Watch CBS News

Coronavirus In Minnesota: State Health Officials Warn Against 'Cabin Quarantine'

Stay Informed: Coronavirus Latest | COVID-19 Resources | Download CBS Minnesota App | CBSN Minnesota

MINNEAPOLIS (WCCO) -- Minnesota health leaders are warning people to stay at home -- not at their cabins.

Minnesota Cabin Country is well known for the peace and serenity most are craving right now. But the commissioner of the Minnesota Department of Health says those smaller communities don't have the health care capacity to absorb an influx of visitors, especially in the midst of this spreading pandemic.

Chief Tim Holmes of the Brainerd Fire Department says the migration has already begun.

RELATED: Some North Shore Resort Owners Tell Tourists To 'Stay Home'

"The cabins that are normally closed up all year except for one or two months of the year now have cars at them," Holmes said. "We're certainly seeing those surges already in our recreation areas. We see a lot more people coming up and trying to continue to ice fish."

But what would normally be a welcomed economic boost is now a concern, as tens of thousands could potentially filter into cabins in the Brainerd area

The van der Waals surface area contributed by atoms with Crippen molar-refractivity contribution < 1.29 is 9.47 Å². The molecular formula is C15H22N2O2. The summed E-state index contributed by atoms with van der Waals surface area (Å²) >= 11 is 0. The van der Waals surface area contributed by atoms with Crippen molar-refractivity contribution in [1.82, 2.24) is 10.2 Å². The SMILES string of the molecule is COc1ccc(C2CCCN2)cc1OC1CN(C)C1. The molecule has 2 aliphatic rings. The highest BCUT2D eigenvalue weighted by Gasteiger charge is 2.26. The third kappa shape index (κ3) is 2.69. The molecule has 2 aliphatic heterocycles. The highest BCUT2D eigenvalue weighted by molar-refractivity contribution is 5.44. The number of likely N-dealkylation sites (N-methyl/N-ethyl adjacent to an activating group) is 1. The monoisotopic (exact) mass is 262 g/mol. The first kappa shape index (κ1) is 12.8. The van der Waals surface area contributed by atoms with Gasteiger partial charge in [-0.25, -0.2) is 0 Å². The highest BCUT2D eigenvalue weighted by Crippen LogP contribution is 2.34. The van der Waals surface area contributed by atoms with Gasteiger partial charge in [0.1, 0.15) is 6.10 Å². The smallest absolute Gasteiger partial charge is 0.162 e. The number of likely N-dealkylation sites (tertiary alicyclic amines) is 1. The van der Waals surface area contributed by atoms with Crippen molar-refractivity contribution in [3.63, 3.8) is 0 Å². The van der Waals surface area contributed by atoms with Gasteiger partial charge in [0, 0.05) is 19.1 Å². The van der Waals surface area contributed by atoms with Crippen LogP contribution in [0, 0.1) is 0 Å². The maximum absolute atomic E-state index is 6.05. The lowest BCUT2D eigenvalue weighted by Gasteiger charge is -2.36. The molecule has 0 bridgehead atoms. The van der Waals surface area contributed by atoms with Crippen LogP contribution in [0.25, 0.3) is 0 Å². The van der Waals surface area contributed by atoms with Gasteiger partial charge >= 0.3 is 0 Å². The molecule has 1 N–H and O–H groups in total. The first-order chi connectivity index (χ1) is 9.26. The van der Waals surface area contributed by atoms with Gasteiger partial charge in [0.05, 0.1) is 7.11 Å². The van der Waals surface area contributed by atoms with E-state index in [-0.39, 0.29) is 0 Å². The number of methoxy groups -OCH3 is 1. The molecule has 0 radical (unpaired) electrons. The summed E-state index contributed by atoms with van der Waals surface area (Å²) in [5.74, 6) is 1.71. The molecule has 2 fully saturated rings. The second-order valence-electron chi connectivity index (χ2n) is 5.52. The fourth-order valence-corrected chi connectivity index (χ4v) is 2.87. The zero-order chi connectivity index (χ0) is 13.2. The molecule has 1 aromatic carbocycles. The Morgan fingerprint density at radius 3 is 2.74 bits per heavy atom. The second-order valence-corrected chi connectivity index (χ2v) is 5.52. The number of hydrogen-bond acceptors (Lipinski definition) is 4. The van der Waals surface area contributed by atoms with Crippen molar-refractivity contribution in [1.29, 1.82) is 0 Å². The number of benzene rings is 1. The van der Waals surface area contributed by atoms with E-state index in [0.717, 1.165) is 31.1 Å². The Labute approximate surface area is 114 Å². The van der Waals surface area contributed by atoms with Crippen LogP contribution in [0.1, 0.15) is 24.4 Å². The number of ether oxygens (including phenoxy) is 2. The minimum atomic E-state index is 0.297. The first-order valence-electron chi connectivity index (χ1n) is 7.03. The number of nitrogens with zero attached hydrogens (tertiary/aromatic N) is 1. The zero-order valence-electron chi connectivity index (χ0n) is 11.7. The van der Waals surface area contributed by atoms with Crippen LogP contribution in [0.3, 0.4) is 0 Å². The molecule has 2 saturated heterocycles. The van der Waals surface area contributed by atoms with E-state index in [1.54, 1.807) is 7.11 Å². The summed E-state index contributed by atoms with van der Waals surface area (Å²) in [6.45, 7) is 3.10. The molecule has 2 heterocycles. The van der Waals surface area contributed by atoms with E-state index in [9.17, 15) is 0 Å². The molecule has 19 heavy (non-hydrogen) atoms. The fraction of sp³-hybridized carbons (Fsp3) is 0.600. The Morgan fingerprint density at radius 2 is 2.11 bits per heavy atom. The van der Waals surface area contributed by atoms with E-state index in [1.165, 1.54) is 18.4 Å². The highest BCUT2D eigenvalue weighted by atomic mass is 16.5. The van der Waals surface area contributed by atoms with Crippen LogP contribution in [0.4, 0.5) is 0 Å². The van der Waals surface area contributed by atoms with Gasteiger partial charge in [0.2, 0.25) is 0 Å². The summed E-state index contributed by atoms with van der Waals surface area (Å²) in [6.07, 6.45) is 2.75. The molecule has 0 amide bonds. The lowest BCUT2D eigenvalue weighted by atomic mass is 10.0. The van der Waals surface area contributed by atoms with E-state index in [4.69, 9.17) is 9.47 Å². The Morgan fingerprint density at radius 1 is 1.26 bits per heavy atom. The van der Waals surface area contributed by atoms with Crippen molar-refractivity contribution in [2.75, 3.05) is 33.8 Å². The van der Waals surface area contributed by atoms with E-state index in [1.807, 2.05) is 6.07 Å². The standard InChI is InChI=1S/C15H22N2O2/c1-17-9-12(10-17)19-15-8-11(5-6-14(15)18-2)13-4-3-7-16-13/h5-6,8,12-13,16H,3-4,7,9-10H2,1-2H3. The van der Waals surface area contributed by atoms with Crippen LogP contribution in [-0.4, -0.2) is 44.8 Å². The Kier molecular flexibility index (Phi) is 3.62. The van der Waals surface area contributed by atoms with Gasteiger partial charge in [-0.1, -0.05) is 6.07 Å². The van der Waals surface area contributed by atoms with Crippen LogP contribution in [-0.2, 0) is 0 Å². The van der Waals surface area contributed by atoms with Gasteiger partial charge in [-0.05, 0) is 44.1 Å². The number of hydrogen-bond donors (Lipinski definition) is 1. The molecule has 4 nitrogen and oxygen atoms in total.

"We have a great community, and we certainly want people to come up here, just right now is probably not the best time to do that," Holmes said.

Dr. Deb Dittberner, chief medical officer for Alomere Health System in Alexandria, says her hospital is preparing

"All those people coming to our area eventually will overwhelm our own health care system," Holmes said. "It would be harder to take care of if all of our cabins filled up for the entire year. That would be a lot bigger population than what we would normally serve," Dittberner said. "We have a small ICU. We have just seven beds. Every hospital in the state of Minnesota is looking to be able to handle 200% of their normal volumes."

Patients who test positive for COVID-19 at Dr. Dittberner's hospital will be sent to St. Cloud. She says for most small towns, patients would be sent closer to major cities for critical care

"If you got very sick with COVID, you would need to go to another hospital," Dittberner said. "So it would be an ambulance ride or a helicopter ride to the people that can help you."

Beyond overloading smaller health care system, there are other reasons to skip the trip to the cabin.

"There's lots of reasons you stay close to home, because that's where your support system is, that's where your primary care physician is," she said.

Gov. Tim Walz also noted that now is not the time for everyone to head to their favorite state park up north. Also, social distancing rules still apply when you're outside.

READ MORE: Mother Of 4 Documents Week One Of Home Schooling

View CBS News In
CBS News App Open
Chrome Safari Continue
Be the first to know
Get browser notifications for breaking news, live events, and exclusive reporting.